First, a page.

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Massachusetts will tax ridesharing services to compensate taxis

It's the first known US attempt to directly subsidize taxis through the likes of Uber and Lyft.
Jon Fingas, @jonfingas
August 21, 2016
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Craig F. Walker/The Boston Globe via Getty Images

State and city governments have been trying to protect the taxi industry from ridesharing services for a while, but Massachusetts is taking an unusual route. Its governor recently enacted a law (the first known in the US) that will charge ridesharing services a 20-cent fee for subsidizing transportation infrastructure, 5 cents of which will go to the taxi industry. Yes, every Lyft or Uber you hail will directly fund the taxis they're competing against. Officials still have to hash out the finer details, such as how they'll collect the fee and spend it, but the legislation prevents companies from tacking it on to your fare.

Ridesharing firms aren't completely against the measure, believe it or not. Reuters notes that he same law also lets companies pick you up at traditional taxi bastions like the airport or convention center, albeit with limits. Also, the measures don't go as far as the taxi business might like -- Boston's Taxi Operators Association would prefer an outright ban on any ridesharing firm that doesn't follow the same rules that taxis do. As such, it's more of a compromise than a flat-out victory for the incumbents.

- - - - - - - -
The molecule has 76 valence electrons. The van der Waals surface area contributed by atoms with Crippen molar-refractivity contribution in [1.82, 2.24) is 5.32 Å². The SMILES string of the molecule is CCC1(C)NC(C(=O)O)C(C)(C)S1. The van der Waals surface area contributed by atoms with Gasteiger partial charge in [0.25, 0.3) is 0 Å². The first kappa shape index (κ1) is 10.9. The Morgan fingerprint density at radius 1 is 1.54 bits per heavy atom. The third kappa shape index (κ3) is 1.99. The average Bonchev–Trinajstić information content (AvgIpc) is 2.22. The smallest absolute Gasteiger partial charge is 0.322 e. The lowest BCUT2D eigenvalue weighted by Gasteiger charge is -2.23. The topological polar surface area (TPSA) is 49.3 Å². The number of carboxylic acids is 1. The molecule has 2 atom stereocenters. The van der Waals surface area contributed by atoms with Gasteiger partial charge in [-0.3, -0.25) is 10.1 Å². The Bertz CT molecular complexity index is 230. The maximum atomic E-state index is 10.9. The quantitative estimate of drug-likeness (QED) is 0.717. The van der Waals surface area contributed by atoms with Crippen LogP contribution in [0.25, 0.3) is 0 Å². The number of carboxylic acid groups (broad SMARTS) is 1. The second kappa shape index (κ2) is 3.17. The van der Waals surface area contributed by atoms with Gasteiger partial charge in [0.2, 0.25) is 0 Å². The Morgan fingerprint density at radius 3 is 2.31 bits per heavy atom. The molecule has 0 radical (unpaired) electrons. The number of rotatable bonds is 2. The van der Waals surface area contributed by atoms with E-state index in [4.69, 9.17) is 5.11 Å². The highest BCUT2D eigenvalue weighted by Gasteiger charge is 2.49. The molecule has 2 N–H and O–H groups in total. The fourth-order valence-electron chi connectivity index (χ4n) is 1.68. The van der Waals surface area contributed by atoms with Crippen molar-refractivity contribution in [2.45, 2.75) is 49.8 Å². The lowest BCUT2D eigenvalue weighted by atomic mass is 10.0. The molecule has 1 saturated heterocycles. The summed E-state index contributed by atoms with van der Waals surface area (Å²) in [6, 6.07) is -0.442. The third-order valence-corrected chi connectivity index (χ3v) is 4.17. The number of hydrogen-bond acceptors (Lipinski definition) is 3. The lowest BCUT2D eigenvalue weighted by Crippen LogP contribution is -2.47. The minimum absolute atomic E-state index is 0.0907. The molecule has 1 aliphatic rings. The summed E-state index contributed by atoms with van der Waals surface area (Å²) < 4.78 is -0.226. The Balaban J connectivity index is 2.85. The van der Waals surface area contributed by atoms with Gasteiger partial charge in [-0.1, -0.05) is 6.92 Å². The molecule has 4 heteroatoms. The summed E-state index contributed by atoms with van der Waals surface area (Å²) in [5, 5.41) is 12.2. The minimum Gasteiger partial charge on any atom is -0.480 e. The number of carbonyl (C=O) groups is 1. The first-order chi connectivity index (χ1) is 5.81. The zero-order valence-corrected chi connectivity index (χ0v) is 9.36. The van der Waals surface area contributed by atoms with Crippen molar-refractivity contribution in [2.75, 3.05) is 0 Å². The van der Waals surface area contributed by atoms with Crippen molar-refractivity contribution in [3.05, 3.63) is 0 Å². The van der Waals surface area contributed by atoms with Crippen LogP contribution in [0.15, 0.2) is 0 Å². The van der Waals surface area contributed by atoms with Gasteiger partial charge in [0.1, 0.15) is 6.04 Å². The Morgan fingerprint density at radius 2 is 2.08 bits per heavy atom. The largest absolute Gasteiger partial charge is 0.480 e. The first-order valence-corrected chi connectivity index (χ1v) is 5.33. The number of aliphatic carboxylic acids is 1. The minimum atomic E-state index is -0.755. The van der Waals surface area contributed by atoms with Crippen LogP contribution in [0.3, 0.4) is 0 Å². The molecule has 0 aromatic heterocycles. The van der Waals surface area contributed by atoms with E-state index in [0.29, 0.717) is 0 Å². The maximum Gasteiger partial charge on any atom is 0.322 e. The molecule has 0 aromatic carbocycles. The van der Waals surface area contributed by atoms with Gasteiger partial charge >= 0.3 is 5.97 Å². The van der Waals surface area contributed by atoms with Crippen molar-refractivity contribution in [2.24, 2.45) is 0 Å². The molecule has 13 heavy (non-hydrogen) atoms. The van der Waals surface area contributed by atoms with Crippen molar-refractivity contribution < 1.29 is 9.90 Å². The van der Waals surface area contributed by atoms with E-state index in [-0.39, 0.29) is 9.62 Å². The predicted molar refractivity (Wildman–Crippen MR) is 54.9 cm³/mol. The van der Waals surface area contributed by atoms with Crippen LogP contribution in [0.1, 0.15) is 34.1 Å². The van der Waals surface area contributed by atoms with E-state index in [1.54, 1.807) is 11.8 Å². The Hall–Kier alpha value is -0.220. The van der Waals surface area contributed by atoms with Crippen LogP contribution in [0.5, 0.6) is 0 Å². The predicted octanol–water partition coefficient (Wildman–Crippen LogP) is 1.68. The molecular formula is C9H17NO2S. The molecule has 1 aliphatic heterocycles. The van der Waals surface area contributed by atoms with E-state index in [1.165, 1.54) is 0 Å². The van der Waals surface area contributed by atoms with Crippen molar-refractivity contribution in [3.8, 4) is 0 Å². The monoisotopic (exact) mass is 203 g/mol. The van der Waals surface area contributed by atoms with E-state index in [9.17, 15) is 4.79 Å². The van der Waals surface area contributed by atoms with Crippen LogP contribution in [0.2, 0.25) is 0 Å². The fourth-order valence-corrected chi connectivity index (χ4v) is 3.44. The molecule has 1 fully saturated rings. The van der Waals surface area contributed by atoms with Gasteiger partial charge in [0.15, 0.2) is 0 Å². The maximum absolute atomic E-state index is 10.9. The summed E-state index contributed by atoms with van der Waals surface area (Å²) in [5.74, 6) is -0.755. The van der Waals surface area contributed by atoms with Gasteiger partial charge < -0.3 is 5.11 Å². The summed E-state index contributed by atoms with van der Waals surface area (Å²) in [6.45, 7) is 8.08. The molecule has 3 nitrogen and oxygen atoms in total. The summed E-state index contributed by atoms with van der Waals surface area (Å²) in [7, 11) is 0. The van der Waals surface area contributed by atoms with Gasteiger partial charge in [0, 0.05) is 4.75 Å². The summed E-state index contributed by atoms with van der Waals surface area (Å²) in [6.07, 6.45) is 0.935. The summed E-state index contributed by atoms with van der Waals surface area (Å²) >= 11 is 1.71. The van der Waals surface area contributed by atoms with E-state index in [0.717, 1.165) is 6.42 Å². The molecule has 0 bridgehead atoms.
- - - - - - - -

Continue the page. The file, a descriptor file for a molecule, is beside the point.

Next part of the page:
Nonetheless, the move isn't about to get a ringing endorsement. Although it could improve the overall quality of taxi service, it's still protecting one industry at the expense of another. Should the government be playing favorites? And while it's true that well-heeled companies like Lyft and Uber can afford to soak up the costs, it's more daunting for smaller startups that now have to factor that cost into into their business models.

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